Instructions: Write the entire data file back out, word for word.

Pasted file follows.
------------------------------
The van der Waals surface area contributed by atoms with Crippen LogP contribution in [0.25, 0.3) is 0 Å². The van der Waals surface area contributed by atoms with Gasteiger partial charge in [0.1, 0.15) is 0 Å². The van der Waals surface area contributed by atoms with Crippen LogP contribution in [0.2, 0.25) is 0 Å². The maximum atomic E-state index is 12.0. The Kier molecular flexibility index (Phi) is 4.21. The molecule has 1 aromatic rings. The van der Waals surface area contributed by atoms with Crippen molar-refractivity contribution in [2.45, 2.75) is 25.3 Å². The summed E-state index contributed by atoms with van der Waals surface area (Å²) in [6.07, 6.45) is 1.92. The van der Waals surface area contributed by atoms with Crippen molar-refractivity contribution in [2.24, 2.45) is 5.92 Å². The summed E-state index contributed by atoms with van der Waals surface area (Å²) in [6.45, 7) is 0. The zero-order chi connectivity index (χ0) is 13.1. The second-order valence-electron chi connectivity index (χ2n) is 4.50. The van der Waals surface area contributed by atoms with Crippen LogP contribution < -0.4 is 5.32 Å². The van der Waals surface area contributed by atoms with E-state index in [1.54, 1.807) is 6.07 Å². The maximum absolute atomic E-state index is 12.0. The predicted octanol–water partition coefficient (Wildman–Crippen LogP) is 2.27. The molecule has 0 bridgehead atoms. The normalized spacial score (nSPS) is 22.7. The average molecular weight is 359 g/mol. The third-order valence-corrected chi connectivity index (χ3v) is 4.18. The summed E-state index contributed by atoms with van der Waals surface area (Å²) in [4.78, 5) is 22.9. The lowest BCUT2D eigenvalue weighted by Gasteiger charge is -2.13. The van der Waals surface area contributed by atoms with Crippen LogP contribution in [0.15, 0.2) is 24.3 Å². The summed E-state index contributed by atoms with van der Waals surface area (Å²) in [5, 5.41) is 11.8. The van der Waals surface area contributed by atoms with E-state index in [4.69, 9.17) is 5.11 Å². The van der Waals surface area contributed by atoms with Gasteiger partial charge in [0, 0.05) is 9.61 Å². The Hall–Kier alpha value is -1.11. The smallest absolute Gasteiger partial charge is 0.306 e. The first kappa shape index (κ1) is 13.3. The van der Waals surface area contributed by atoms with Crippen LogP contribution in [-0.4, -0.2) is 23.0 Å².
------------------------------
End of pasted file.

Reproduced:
The van der Waals surface area contributed by atoms with Crippen LogP contribution in [0.25, 0.3) is 0 Å². The van der Waals surface area contributed by atoms with Gasteiger partial charge in [0.1, 0.15) is 0 Å². The van der Waals surface area contributed by atoms with Crippen LogP contribution in [0.2, 0.25) is 0 Å². The maximum atomic E-state index is 12.0. The Kier molecular flexibility index (Phi) is 4.21. The molecule has 1 aromatic rings. The van der Waals surface area contributed by atoms with Crippen molar-refractivity contribution in [2.45, 2.75) is 25.3 Å². The summed E-state index contributed by atoms with van der Waals surface area (Å²) in [6.07, 6.45) is 1.92. The van der Waals surface area contributed by atoms with Crippen molar-refractivity contribution in [2.24, 2.45) is 5.92 Å². The summed E-state index contributed by atoms with van der Waals surface area (Å²) in [6.45, 7) is 0. The zero-order chi connectivity index (χ0) is 13.1. The second-order valence-electron chi connectivity index (χ2n) is 4.50. The van der Waals surface area contributed by atoms with Crippen LogP contribution < -0.4 is 5.32 Å². The van der Waals surface area contributed by atoms with E-state index in [1.54, 1.807) is 6.07 Å². The maximum absolute atomic E-state index is 12.0. The predicted octanol–water partition coefficient (Wildman–Crippen LogP) is 2.27. The molecule has 0 bridgehead atoms. The normalized spacial score (nSPS) is 22.7. The average molecular weight is 359 g/mol. The third-order valence-corrected chi connectivity index (χ3v) is 4.18. The summed E-state index contributed by atoms with van der Waals surface area (Å²) in [4.78, 5) is 22.9. The lowest BCUT2D eigenvalue weighted by Gasteiger charge is -2.13. The van der Waals surface area contributed by atoms with Crippen LogP contribution in [0.15, 0.2) is 24.3 Å². The summed E-state index contributed by atoms with van der Waals surface area (Å²) in [5, 5.41) is 11.8. The van der Waals surface area contributed by atoms with E-state index in [4.69, 9.17) is 5.11 Å². The van der Waals surface area contributed by atoms with Gasteiger partial charge in [0, 0.05) is 9.61 Å². The Hall–Kier alpha value is -1.11. The smallest absolute Gasteiger partial charge is 0.306 e. The first kappa shape index (κ1) is 13.3. The van der Waals surface area contributed by atoms with Crippen LogP contribution in [-0.4, -0.2) is 23.0 Å².